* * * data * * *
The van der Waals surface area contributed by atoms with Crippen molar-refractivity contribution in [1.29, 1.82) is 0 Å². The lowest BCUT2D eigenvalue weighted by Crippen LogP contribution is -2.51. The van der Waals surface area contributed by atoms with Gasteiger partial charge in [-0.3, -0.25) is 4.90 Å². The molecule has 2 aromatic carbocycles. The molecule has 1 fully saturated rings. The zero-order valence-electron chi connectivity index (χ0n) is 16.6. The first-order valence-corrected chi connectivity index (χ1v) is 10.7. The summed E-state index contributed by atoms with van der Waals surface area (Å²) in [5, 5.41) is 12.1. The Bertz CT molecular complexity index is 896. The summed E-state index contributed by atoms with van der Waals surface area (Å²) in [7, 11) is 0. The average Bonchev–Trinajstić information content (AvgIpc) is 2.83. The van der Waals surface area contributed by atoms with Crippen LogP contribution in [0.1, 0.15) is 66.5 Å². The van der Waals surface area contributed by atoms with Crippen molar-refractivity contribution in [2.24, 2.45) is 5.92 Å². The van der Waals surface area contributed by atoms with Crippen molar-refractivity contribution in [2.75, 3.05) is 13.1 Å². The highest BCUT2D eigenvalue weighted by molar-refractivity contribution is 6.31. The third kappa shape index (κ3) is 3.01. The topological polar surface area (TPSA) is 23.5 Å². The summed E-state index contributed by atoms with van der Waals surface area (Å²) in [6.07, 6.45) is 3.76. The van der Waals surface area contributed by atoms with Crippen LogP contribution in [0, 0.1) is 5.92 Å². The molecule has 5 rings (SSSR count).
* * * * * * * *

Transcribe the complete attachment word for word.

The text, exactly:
The van der Waals surface area contributed by atoms with Crippen molar-refractivity contribution in [1.29, 1.82) is 0 Å². The lowest BCUT2D eigenvalue weighted by Crippen LogP contribution is -2.51. The van der Waals surface area contributed by atoms with Gasteiger partial charge in [-0.3, -0.25) is 4.90 Å². The molecule has 2 aromatic carbocycles. The molecule has 1 fully saturated rings. The zero-order valence-electron chi connectivity index (χ0n) is 16.6. The first-order valence-corrected chi connectivity index (χ1v) is 10.7. The summed E-state index contributed by atoms with van der Waals surface area (Å²) in [5, 5.41) is 12.1. The Bertz CT molecular complexity index is 896. The summed E-state index contributed by atoms with van der Waals surface area (Å²) in [7, 11) is 0. The average Bonchev–Trinajstić information content (AvgIpc) is 2.83. The van der Waals surface area contributed by atoms with Crippen LogP contribution in [0.1, 0.15) is 66.5 Å². The van der Waals surface area contributed by atoms with Crippen molar-refractivity contribution in [2.24, 2.45) is 5.92 Å². The van der Waals surface area contributed by atoms with Crippen molar-refractivity contribution in [2.75, 3.05) is 13.1 Å². The highest BCUT2D eigenvalue weighted by molar-refractivity contribution is 6.31. The third kappa shape index (κ3) is 3.01. The topological polar surface area (TPSA) is 23.5 Å². The summed E-state index contributed by atoms with van der Waals surface area (Å²) in [6.07, 6.45) is 3.76. The van der Waals surface area contributed by atoms with Crippen LogP contribution in [0, 0.1) is 5.92 Å². The molecule has 5 rings (SSSR count).